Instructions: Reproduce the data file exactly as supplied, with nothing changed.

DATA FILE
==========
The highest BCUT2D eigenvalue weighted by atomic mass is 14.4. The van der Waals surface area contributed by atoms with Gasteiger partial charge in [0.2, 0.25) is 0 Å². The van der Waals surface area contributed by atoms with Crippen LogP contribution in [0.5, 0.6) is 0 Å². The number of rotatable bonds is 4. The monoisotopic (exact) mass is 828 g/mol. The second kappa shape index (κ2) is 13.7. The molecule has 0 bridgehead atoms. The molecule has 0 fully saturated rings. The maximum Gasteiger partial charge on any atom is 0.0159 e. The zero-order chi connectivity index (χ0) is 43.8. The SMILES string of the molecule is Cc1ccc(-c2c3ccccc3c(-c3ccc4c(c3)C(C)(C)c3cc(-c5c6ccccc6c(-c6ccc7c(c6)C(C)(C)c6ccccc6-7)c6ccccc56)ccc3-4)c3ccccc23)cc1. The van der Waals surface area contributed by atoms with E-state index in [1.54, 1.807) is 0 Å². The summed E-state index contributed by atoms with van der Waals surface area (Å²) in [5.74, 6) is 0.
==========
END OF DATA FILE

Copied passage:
The highest BCUT2D eigenvalue weighted by atomic mass is 14.4. The van der Waals surface area contributed by atoms with Gasteiger partial charge in [0.2, 0.25) is 0 Å². The van der Waals surface area contributed by atoms with Crippen LogP contribution in [0.5, 0.6) is 0 Å². The number of rotatable bonds is 4. The monoisotopic (exact) mass is 828 g/mol. The second kappa shape index (κ2) is 13.7. The molecule has 0 bridgehead atoms. The molecule has 0 fully saturated rings. The maximum Gasteiger partial charge on any atom is 0.0159 e. The zero-order chi connectivity index (χ0) is 43.8. The SMILES string of the molecule is Cc1ccc(-c2c3ccccc3c(-c3ccc4c(c3)C(C)(C)c3cc(-c5c6ccccc6c(-c6ccc7c(c6)C(C)(C)c6ccccc6-7)c6ccccc56)ccc3-4)c3ccccc23)cc1. The van der Waals surface area contributed by atoms with E-state index in [1.54, 1.807) is 0 Å². The summed E-state index contributed by atoms with van der Waals surface area (Å²) in [5.74, 6) is 0.